The Doors: electric wedding

Music news

Relive the fervor of The Doors in March 1967 with Live At the Matrix, full of previously unreleased songs, reworked and remastered.

March 1967, San Francisco, 3138 Fillmore Street. At the Matrix, a club renowned for unearthing new talents on the psych scene, its owners Peter Abram and the co-founder of Jefferson Airplane, Marty Balin, are excited to welcome these young Doors whose buzz has continued to rise since their signing with Elektra, in 1966. And who released a captivating and confusing first hybrid rock album, whose sales did not take off, despite an advertising billboard on the Sunset Strip: “The Doors: escape with an electrifying record.”

“Electric weddings”: this is the stage ritual that Jim Morrison imagined for the Doors. As evidenced by this new edition, rich in 37 tracks, of a live already released in 2018, but not worked from the original tapes and lacking some unreleased tracks present here – which are worth the detour. These evenings, in front of a hundred people, Jim Morrison, Ray Manzarek, Robby Krieger and John Densmore organize, in three chapters, a performance offering around twenty titles. They have plenty to play, with around forty pieces in their repertoire. Thus, titles from the first album (“The End”, “The Crystal Ship”, “Soul Kitchen”…), rub shoulders with some from the second, Strange Days (“People Are Strange”, “My Eyes Have Seen You”, “I Can’t See Your Face in My Mind”, “Moonlight Drive”…), Waiting for the Sun (“Summer’s Almost Gone”) and even LA Woman (“Crawling King Snake”).

There are also blues and jazz covers that the group likes. In addition to their famous reinterpretations of “Summertime” and “Gloria”, “I’m a King Bee” by Slim Harpo or the formidable “Close to You” by Willie Dixon (of which we will find another stage version in the Absolutely Live, published in 1970), the Doors revisit here “Bag’s Groove”, which they psychedelic in abundance without scratching it, and “All Blues”, by Miles Davis. Or two unpublished instrumentals from original masters restored by the faithful and always effective Bruce Botnick, from the tapes mainly recorded by Peter Abram on March 7 and 10. The result is stunning: we have the impression of being in the Matrix theater, a few centimeters from the stage.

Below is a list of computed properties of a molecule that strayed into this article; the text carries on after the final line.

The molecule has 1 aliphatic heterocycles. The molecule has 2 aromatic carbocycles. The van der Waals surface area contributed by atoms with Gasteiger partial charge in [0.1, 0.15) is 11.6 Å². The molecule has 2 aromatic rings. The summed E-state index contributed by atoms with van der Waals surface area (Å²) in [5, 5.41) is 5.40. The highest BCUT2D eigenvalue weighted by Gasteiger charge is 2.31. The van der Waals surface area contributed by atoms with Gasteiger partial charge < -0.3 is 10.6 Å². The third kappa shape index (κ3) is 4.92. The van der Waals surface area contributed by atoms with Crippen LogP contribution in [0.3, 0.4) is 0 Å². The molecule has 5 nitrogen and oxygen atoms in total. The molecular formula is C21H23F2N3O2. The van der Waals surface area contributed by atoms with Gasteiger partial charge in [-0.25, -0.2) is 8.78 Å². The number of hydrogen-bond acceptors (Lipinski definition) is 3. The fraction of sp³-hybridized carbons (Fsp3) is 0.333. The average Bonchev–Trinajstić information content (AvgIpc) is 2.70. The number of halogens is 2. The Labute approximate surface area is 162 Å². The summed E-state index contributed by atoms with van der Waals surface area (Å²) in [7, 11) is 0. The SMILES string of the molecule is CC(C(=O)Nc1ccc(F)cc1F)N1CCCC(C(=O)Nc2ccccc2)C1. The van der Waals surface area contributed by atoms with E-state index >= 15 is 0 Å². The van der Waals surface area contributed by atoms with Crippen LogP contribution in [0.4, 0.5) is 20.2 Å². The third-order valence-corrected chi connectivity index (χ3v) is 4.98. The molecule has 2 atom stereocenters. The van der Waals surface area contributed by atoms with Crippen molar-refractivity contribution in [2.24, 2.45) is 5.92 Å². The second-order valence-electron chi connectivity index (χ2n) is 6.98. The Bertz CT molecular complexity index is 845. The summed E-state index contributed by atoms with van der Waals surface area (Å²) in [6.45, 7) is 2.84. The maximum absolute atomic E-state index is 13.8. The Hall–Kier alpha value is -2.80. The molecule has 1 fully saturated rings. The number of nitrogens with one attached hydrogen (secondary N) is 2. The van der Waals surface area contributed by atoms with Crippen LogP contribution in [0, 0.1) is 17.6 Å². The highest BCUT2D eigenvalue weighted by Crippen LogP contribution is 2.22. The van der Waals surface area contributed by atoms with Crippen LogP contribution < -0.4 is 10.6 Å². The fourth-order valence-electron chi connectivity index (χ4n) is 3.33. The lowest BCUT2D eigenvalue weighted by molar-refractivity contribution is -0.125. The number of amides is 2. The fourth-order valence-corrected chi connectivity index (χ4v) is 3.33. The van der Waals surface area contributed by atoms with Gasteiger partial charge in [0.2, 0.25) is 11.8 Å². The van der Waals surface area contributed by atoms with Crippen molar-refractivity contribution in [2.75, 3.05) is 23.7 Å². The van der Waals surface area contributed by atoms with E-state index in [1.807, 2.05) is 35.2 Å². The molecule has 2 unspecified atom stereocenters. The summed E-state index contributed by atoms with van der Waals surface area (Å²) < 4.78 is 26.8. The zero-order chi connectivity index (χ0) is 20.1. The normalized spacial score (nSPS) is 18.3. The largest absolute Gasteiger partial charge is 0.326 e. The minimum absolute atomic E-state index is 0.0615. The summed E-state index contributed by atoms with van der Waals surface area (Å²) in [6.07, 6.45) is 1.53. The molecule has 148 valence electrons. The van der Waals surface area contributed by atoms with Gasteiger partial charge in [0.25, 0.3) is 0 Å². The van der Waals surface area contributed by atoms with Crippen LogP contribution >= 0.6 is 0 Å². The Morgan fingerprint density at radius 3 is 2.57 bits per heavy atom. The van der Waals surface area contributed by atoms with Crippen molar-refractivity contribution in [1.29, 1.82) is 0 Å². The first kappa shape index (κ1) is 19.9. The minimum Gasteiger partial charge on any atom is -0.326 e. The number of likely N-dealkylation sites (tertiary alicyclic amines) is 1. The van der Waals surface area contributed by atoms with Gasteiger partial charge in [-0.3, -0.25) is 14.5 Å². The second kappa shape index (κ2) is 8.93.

Find this paper on The Doors in full and many others in our issue 155, available on newsstands and via our online store.

Here is the tracklist:

LP 1

  • Side 1
  1. Backdoor Man
  2. My Eyes Have Seen You
  3. Soul Kitchen
  4. All Blues (Instrumental)
  • Side 2
  1. Get Out Of My Life Woman
  2. When The Music’s Over

LP 2

  • Side 1
  1. Close To You
  2. Crawling King Snake
  3. I Can’t See Your Face In My Mind
  4. People Are Strange
  5. Alabama Song (Whiskey Bar)
  • Side 2
  1. Crystal Ship
  2. Twentieth Century Fox
  3. Moonlight Drive
  4. Summer’s Almost Gone
  5. Unhappy Girl

LP 3

  • Side 1
  1. Woman Is A Devil/Rock Me Baby
  2. Break On Through (To The Other Side)
  3. Light My Fire
  • Side 2
  1. The End
  2. The End” (Partial) / Let’s Feed Ice Cream To The Rats

LP 4

  • Side 1
  1. My Eyes Have Seen You
  2. Soul Kitchen
  3. I Can’t See Your Face In My Mind
  4. People Are Strange
  • Side 2
  1. When The Music’s Over
  2. Money
  3. Who Do You Love

LP 5

  • Side 1
  1. Moonlight Drive
  2. Summer’s Almost Gone
  3. I’m A King Bee
  4. Gloria
  • Side 2
  1. Break On Through (To The Other Side)
  2. Summertime (Instrumental)
  3. Back Door Man
  4. Alabama Song (Whiskey Bar)

7” Single

  1. Bag’s Groove (Instrumental)

Written by

Christopher Johnson

Christopher Johnson is a dedicated writer and key contributor to the WECB website, Emerson College's student-run radio station. Passionate about music, radio communication, and journalism, Christopher pursues his craft with a blend of meticulous research and creative flair. His writings on the site cover an array of subjects, from music reviews and artist interviews to event updates and industry news. As an active member of the Emerson College community, Christopher is not only a writer but also an advocate for student involvement, using his work to foster increased engagement and enthusiasm within the school's radio and broadcasting culture. Through his consistent and high-quality outputs, Christopher Johnson helps shape the voice and identity of WECB, truly embodying its motto of being an inclusive, diverse, and enthusiastic music community.